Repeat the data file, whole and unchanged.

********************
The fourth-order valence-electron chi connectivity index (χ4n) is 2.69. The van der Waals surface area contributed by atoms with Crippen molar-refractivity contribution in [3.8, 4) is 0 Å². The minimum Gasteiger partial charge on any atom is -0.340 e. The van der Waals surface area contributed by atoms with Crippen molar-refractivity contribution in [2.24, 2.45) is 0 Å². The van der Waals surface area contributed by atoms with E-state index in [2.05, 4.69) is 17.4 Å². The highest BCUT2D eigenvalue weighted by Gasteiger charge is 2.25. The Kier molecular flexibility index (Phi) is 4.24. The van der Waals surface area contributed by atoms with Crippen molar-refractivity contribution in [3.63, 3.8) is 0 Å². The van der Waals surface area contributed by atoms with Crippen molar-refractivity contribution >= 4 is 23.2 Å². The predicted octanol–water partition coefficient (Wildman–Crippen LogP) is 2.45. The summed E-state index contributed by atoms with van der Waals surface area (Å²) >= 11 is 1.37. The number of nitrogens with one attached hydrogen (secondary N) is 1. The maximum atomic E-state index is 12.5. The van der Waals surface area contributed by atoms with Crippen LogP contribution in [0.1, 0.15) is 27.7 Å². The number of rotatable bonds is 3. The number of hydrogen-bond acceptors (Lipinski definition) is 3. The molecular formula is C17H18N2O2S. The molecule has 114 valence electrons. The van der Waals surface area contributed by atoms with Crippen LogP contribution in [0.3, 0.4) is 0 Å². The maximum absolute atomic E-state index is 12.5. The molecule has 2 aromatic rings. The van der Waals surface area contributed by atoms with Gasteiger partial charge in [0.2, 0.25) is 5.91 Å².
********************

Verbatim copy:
The fourth-order valence-electron chi connectivity index (χ4n) is 2.69. The van der Waals surface area contributed by atoms with Crippen molar-refractivity contribution in [3.8, 4) is 0 Å². The minimum Gasteiger partial charge on any atom is -0.340 e. The van der Waals surface area contributed by atoms with Crippen molar-refractivity contribution in [2.24, 2.45) is 0 Å². The van der Waals surface area contributed by atoms with E-state index in [2.05, 4.69) is 17.4 Å². The highest BCUT2D eigenvalue weighted by Gasteiger charge is 2.25. The Kier molecular flexibility index (Phi) is 4.24. The van der Waals surface area contributed by atoms with Crippen molar-refractivity contribution in [3.63, 3.8) is 0 Å². The van der Waals surface area contributed by atoms with Crippen molar-refractivity contribution >= 4 is 23.2 Å². The predicted octanol–water partition coefficient (Wildman–Crippen LogP) is 2.45. The summed E-state index contributed by atoms with van der Waals surface area (Å²) >= 11 is 1.37. The number of nitrogens with one attached hydrogen (secondary N) is 1. The maximum atomic E-state index is 12.5. The van der Waals surface area contributed by atoms with Crippen LogP contribution in [0.1, 0.15) is 27.7 Å². The number of rotatable bonds is 3. The number of hydrogen-bond acceptors (Lipinski definition) is 3. The molecular formula is C17H18N2O2S. The molecule has 114 valence electrons. The van der Waals surface area contributed by atoms with Crippen LogP contribution in [0.3, 0.4) is 0 Å². The maximum absolute atomic E-state index is 12.5. The molecule has 2 aromatic rings. The van der Waals surface area contributed by atoms with Gasteiger partial charge in [0.2, 0.25) is 5.91 Å².